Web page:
On their last day in Yellowstone, the students ventured down to the river that lay below the lodge. The air that morning was tranquil. There was only a light breeze that occasionally blew the hair out of Jenny’s face. As the students sat, littered down the riverbank, not a sound could be heard over the rushing water. As the current continued, Jenny watched the water rush over the rocks and disappear. She found herself envying the river. The river lived a nomadic life; full of constant motion and movement. It flowed and flowed until an obstacle arose, and then it would chart a new path and keep flowing. Jenny wanted to be as dedicated to her purpose as the river was to its. But dedication is hard to come by. In a world where people change so much about who they are, it is hard to find many people as dedicated as the river. It never stopped flowing. Even in the harshest of environments, the river would keep going. At that moment, Jenny realized that even though she could not be the river, she could let the river guide and inspire her life. She would live as the river did. She would adapt to hostile environments, push through and erode the obstacles that stood in her path, and never give up until she got to where she was going.

On the morning that they were to drive back, a deep silence had fallen over the entire group. Everyone moved slowly as to prolong their inevitable departure out of the park. As the students packed up their backpacks, they talked, laughed, and made plans for when they returned home. It was a weird feeling, heading back to a life that had been on pause for a week. As Jenny took one last look back at the lodge, she came to the heart-wrenching realization that she would never again set her eyes on the Yellowstone Lodge. As the cars pulled out of the driveway and turned onto the highway, the entire vehicle turned their heads and stole one last glance at a place that will live on in their memories forever. On the way back home, laughter and good conversation filled the cars to the brim. At one point of the eight-hour drive,the trip leaders gave the students the most difficult riddles they could think of. One of the riddles took the students two hours of consecutive trying to solve. Throughout the whole drive, the students in the car took turns choosing songs, and when a song that everyone knew played, the entire vehicle would sing and dance. Jenny couldn’t think of a time where she had had more fun. She never wanted the ride to come to an end.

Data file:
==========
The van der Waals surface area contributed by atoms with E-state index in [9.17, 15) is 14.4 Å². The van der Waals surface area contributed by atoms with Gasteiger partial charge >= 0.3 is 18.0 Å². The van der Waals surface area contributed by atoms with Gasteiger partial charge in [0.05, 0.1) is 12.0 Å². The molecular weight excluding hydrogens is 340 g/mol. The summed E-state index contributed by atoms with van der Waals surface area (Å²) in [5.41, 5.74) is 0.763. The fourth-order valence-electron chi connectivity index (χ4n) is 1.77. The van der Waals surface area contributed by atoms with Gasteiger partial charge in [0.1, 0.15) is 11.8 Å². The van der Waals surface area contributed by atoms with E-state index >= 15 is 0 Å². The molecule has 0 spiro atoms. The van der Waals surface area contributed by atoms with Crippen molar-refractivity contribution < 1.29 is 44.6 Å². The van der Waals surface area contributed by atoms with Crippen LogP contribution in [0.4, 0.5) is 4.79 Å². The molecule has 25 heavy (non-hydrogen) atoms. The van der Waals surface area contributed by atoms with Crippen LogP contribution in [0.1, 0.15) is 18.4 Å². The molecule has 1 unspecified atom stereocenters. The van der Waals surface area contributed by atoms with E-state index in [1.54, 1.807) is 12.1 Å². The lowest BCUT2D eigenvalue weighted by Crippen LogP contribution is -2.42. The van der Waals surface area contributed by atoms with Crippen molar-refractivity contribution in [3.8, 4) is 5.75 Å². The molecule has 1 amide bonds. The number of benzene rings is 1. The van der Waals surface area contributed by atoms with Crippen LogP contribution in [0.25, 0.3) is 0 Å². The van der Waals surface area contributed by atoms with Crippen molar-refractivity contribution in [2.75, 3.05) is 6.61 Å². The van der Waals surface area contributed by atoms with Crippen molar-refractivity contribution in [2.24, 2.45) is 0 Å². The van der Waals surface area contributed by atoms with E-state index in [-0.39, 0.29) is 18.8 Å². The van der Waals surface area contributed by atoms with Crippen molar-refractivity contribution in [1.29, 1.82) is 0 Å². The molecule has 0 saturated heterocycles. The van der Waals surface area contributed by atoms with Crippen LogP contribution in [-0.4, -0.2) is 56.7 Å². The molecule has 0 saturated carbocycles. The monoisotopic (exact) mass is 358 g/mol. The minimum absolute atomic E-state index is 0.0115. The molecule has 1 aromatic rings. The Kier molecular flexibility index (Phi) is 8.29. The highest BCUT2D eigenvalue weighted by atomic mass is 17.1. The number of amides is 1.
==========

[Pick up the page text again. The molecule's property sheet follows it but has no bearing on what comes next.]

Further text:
As the vehicles pulled up to their destination, the students exited into the parking lot. When they were in the parking lot, the students took their last pictures, hugged one last time, and tried to take in everything. Jenny and the others were doing everything in their power to prolong their return to the real world. Slowly, cars came and, one by one picked up the students. No one knew what would happen on Monday when they would return to school. Would their lives revert to how they were before they got to know each other, or would they continue the new friendships they forged? That was still to be decided, but what they all knew for sure was that none of them would ever forget about the time they spent at the Yellowstone Lodge.

Visit EPI's Yellowstone Wildlife Ecology Program Impacts page to see how EPI inspires and empowers local students in the Greater Yellowstone Ecosystem.


About the Author

My name is Jenny Stoker. I love nature, my family, and a nice cup of hot chocolate on a frosty February morning. I am currently attending the University of Montana-Western to pursue a bachelor's degree in Elementary Education. My life was changed forever by my experiences with Ecology Project International in Yellowstone. I loved my first experience in 2019 so much that I applied and went again in the early months of 2020. My love for nature was heightened by all of the breath-taking aspects of Yellowstone. As an elementary teacher, I plan to integrate love and respect for Earth's natural beauty into my classroom, and I am unbelievably grateful for the experiences that I have had with EPI. I hope to pass on the passion for Yellowstone that I have developed because of them.